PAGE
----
Elections are always a bizarre mix of truth and error, exaggeration and understatement, and bluster and bombast. Presidential elections are the most extreme. With little trust for the professional media, people seem to like debates because they feel that debates are the only unscripted and unstaged events in politics. Political conventions used to be raucous affairs with the outcome in doubt until the last ballot; now they are primarily pep rallies with the choice of candidate a foregone conclusion. Stump speeches and other events have more of the ring of a Hollywood production than of a chance to get to know the real candidate.

Stated another way, everything we know comes from our experience or the experience (and subsequent testimony) of others. We have ample personal experience with friends and family to feel that we truly know them. In the past, citizens roamed the White House and Capitol and interacted personally with their leaders. With the massive increase in the size and power of the Federal government in the past century, the US population growth, and the increase in security threats, this ended. People still feel like they should know governmental leaders but this has become impossible. Since we have little or no personal experience with the candidates, we rely on the statements of others about them. Unfortunately, those making the statements either have no experience of their own or largely turn these men into caricatures; so bad or so good as to belie the truth. Debates seem to provide a small but genuine personal interaction to each viewer.

I do not claim to be an undecided voter, but I hoped the first debate would be informative and civil. With modern attention spans measured in the minutes, not hours, I was not expecting a replay of Lincoln-Douglas (1858), though I would love to have seen it (yes, even the ridiculous portions, which have been around since before Cicero ran for Roman consul in 64 BC). The debate was a bit of a letdown, since it is hard to argue a point in a two minute long strings of sound bites, but I thought that each candidate performed well enough.

The next morning on the drive to work, the satellite radio channels erupted with exuberance (if the speaker was Republican) and drowned in despair (if the speaker was a Democrat). Apparently the commentators and focus groups felt that Republican challenger Mitt Romney had crushed Democratic Incumbent Barak Obama. Both sides reviled Obama for being “aloof”, “diffident”, and “weak”. President Obama explained that he had been too polite and promised to do better the next time.

If watching the first presidential debate was a bit of a letdown, watching the vice presidential debate was wearisome. This debate received our household prize for rudest and most arrogant of the year. My wife and I skipped the second presidential debate, recording it for my son, who wanted to watch it later. The next day he judged it “nothing but bickering and talking points”, summarizing that it was “not worth watching.” The thin, smile laden veneer failed to conceal the acrimony. Afterwards my son and I watched a clip from the Nixon-Kennedy presidential debates of 1960 and the Reagan Mondale debate from 1984. He asked “Dad, why can’t we have debates like that today?”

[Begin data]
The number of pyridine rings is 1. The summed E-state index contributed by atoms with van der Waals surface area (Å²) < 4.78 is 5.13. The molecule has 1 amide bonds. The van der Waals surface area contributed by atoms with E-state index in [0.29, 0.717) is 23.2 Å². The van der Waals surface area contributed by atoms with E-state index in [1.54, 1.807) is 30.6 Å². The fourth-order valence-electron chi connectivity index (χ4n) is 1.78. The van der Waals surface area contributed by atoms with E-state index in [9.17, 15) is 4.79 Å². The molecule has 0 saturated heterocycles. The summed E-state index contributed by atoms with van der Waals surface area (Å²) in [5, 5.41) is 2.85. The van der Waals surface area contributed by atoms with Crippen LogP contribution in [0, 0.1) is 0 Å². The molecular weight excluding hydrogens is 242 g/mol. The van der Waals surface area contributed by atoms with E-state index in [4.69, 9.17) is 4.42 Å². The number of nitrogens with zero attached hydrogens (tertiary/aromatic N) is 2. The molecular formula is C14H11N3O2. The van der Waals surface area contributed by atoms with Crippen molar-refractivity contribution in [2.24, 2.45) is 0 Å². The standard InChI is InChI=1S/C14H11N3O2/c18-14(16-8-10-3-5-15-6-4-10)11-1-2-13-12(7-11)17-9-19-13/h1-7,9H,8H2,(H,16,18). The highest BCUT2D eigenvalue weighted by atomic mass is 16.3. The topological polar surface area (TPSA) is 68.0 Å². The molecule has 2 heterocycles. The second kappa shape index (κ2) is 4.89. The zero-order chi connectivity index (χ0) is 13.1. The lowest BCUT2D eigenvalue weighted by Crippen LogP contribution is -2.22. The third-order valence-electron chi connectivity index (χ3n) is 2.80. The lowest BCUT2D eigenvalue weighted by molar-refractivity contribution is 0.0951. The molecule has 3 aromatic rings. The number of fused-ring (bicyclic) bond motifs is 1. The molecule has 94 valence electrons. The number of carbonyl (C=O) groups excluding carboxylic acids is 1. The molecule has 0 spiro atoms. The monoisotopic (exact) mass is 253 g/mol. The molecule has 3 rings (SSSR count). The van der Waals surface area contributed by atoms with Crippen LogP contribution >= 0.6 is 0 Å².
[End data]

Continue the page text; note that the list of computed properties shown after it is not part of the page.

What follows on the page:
Radio commentators and focus groups, however, seemed to be quite satisfied. Many believed that the president and vice president made up for lost ground, showing “commitment” and “strength”. Democrats labeled the Republicans “wonkish” or “weak”. Behavior that would not have been tolerated in our home was lauded on satellite radio. Do we really think that such cacophony demonstrates strength? Is this behavior really useful in tense international negotiations? Is this how Nixon opened China, or what Eisenhower did at Panmunjom? By the third presidential debate my wife and I had regained our tolerance for 90 minutes of televised argument and rudeness, so we watched. My daughter, home from college, was fed up after 45 minutes. Nonetheless we persevered. On the whole, I found it better than the others.

Were these debates really what the American people wanted? They must have been what the media wanted because they droned on for hours with commentary and analysis. Perhaps election coverage is to the media what the Works Progress Administration was to workers in the 1930s; a source of some useful and much meaningless labor. The debates were clearly what some of the viewers wanted, as indicated by the recorded comments and the tenor of some of the social media coverage. If people wanted conflict, they got it, just like spectators at the Coliseum in Rome. Were the debates what the candidates wanted? One suspects that they were at least what they needed, because these ambitious and articulate men subjected themselves to this process. Perhaps that is why George Bush infamously checked his watch in the 1992 presidential debates; he had to perform but hated doing so. It is easy to conclude that many Americans got what they wanted in the debates.

People want their leaders to be successful and to care enough about them to help make them successful. People want their leaders to be enough like them to understand their problems and enough unlike them to solve the problems that they cannot. They want strong leaders to stand up to threats at home and abroad, and sensitive leaders who are touched at the sight of a mother grieving her fallen warrior son. They want a man who can deftly manage a civil war in Syria and equally manage the workplace rights of a breastfeeding mother. It is a tall order, and no one on earth can do it perfectly. The entire election process is the best that we, or anyone else, has devised to pick the man who can do it the best. The American style of government, republican democracy, is messy. But given the inherent corruption of man, it is the best possible government for providing the most good for the most people. The election process, including the wearisome debates, gives Americans a glimpse not just into the candidates, but into the glories, and absurdities, of republican democracy.

One last note, as citizens of the world, Christians must help shape the world to reflect the goodness of the One who created it. Justice matters, and believers in Christ should be the first to fight for it, just as the American Abolitionists, largely Christian, did 200 years ago. However as citizens of heaven, we must never put our hope in the world. God alone is sovereign, and regardless of the outcomes of elections, or any other event on earth, He is in control. Our ultimate trust must always be in Him.